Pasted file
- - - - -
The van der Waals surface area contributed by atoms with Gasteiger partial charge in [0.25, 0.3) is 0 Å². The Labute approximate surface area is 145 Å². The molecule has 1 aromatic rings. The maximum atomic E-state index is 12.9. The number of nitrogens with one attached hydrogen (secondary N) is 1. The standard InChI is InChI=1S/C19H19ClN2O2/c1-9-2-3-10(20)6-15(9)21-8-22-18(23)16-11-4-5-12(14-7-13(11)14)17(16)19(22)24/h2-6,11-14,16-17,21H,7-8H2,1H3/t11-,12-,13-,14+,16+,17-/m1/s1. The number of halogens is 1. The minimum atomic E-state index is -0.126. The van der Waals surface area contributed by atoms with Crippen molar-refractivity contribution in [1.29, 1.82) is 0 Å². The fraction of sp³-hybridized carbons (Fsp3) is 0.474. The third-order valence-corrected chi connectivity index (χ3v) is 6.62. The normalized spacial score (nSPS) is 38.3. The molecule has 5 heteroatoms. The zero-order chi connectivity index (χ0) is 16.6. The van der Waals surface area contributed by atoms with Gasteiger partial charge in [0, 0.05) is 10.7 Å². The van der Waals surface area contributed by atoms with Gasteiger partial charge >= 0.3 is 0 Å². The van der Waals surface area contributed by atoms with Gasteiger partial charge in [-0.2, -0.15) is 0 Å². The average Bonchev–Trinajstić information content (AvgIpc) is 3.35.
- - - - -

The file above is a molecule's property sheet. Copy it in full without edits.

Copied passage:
The van der Waals surface area contributed by atoms with Gasteiger partial charge in [0.25, 0.3) is 0 Å². The Labute approximate surface area is 145 Å². The molecule has 1 aromatic rings. The maximum atomic E-state index is 12.9. The number of nitrogens with one attached hydrogen (secondary N) is 1. The standard InChI is InChI=1S/C19H19ClN2O2/c1-9-2-3-10(20)6-15(9)21-8-22-18(23)16-11-4-5-12(14-7-13(11)14)17(16)19(22)24/h2-6,11-14,16-17,21H,7-8H2,1H3/t11-,12-,13-,14+,16+,17-/m1/s1. The number of halogens is 1. The minimum atomic E-state index is -0.126. The van der Waals surface area contributed by atoms with Crippen molar-refractivity contribution in [1.29, 1.82) is 0 Å². The fraction of sp³-hybridized carbons (Fsp3) is 0.474. The third-order valence-corrected chi connectivity index (χ3v) is 6.62. The normalized spacial score (nSPS) is 38.3. The molecule has 5 heteroatoms. The zero-order chi connectivity index (χ0) is 16.6. The van der Waals surface area contributed by atoms with Gasteiger partial charge in [0, 0.05) is 10.7 Å². The van der Waals surface area contributed by atoms with Gasteiger partial charge >= 0.3 is 0 Å². The van der Waals surface area contributed by atoms with Gasteiger partial charge in [-0.2, -0.15) is 0 Å². The average Bonchev–Trinajstić information content (AvgIpc) is 3.35.